Smoke stacks, visible pollution, dust, grime and dire working conditions—this is what many people think of when you ask them to picture a factory. But today’s factories look nothing like what you picture when you think of the Industrial Revolution. Today factories are often automated, encapsulated, with state of the art controls to minimize and manage hazards, staffed by an expert workforce and—they are LEED certified. Green factories do exist. Intel alone has approximately 7 million square feet of certified LEED manufacturing space. The industrial sector as a whole has another 300 million square feet of manufacturing in the process of certification. We need to rethink the myth that factories can’t be green.
Why would you want a green factory, and why would you want to use LEED?
It’s very simple.
As you drive down your environmental impact, you often find large cost savings. LEED is fabulous tool that can help you both reduce the environmental impact and the cost associated with running a factory. When you consider the size and scale of industrial faculties and today’s business models, we are talking about millions of dollars in savings and conservation on a truly massive scale.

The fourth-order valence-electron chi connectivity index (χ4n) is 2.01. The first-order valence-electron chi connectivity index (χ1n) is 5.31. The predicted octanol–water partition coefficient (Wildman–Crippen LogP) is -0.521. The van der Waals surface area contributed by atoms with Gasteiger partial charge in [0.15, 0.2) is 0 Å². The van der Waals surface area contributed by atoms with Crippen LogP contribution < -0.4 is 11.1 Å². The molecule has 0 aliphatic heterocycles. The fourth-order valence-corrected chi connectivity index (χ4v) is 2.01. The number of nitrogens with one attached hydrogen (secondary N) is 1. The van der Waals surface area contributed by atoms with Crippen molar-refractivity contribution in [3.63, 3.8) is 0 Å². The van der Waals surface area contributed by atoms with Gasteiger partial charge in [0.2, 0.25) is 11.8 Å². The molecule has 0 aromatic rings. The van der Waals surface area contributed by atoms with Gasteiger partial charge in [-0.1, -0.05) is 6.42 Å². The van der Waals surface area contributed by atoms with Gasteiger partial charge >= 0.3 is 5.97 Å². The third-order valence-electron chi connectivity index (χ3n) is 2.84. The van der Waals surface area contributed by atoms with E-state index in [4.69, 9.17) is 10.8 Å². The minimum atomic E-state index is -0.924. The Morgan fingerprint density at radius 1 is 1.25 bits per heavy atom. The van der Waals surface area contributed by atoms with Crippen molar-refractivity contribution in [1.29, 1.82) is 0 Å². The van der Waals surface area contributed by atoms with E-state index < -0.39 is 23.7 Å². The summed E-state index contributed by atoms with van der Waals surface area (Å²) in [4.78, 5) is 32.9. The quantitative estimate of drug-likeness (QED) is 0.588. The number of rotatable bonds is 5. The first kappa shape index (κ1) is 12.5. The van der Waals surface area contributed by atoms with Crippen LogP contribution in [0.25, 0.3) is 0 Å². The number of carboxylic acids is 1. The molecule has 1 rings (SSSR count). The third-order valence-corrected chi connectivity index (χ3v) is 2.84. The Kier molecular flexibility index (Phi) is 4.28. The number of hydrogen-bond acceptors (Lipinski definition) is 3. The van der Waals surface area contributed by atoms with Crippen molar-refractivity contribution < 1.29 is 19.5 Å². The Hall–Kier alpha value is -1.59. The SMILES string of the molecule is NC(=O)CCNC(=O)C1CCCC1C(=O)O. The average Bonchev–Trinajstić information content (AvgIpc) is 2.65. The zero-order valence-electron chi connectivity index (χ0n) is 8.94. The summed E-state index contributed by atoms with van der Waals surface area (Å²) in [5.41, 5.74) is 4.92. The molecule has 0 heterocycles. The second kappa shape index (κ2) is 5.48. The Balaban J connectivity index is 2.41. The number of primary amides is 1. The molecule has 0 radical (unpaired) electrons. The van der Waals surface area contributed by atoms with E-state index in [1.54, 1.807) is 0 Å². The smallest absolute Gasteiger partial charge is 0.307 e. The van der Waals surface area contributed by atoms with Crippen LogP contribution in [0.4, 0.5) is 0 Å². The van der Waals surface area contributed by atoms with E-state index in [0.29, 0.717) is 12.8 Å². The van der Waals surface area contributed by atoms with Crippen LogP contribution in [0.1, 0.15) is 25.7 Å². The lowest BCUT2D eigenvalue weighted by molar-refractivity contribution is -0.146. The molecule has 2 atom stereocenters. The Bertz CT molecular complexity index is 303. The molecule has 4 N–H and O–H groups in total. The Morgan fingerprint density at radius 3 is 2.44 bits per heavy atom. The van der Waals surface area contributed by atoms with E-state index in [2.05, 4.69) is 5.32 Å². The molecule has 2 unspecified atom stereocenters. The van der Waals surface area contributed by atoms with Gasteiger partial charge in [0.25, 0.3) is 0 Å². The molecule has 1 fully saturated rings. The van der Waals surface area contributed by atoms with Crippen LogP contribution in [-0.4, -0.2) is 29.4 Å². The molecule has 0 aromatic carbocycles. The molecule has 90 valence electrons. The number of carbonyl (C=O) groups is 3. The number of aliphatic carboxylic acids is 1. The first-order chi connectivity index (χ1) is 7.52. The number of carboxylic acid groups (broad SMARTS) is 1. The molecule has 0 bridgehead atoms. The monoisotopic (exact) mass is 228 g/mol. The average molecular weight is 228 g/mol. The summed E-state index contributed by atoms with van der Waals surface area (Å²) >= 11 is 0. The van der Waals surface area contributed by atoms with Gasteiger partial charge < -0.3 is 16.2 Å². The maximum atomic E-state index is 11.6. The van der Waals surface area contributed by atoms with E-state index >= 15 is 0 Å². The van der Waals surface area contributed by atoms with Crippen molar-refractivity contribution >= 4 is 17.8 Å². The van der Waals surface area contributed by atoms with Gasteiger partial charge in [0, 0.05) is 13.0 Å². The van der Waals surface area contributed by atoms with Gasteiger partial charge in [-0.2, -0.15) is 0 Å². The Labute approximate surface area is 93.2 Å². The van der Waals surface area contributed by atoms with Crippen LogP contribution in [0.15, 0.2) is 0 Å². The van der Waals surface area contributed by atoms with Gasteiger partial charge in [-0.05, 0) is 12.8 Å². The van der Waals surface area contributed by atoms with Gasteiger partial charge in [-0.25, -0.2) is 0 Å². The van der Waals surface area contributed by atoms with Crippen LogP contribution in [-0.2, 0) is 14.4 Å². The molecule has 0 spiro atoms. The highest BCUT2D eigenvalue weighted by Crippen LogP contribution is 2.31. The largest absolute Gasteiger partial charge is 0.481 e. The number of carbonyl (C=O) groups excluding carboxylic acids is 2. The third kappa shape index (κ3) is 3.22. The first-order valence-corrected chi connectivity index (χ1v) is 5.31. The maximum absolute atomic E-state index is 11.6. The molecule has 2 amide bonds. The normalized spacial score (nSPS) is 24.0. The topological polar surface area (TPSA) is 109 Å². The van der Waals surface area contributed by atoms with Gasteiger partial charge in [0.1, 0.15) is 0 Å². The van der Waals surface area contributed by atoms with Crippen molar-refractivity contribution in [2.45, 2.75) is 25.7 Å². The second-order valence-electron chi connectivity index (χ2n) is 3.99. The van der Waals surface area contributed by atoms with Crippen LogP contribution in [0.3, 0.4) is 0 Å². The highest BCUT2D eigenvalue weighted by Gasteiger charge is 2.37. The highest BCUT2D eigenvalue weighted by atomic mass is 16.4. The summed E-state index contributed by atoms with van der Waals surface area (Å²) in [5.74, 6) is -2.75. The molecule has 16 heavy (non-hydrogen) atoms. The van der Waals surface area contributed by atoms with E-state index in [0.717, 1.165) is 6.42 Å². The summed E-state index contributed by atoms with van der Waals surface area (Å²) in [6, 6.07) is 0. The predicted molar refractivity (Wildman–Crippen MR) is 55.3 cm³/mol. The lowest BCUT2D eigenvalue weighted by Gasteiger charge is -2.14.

Take the Intel Corp. plant in Chandler, Arizona, for example. Based on our initial design, we projected that we would spend millions on energy use annually. So we went back and reconsidered our building envelope, our water use, optimizing our mechanical system, our heating and cooling and more. And we calculated that we would save almost a million dollars a year in energy cost. Our payback on the up front investment needed to make these improvements? Less than two years. In any industry that depends on reducing the cost per unit for production in order to stay competitive, saving millions in energy costs is a very big deal.
Energy costs are directly tied to water costs too, because you spend money to pump it in, energy to move it around your facility, for onsite treatment and finally to eliminate it via the sewer—that’s four places where we need to pay for energy to move water through our facility. (Ozzie Gonzalez of CH2MHill is going to cover this in detail in Myth #5. Stay tuned!) By reclaiming process water, using a closed loop system and reducing our use of potable water we can save significant energy costs and cut our demand for potable water in half. And in a state like Arizona, that savings makes a very big difference to our company and to our community.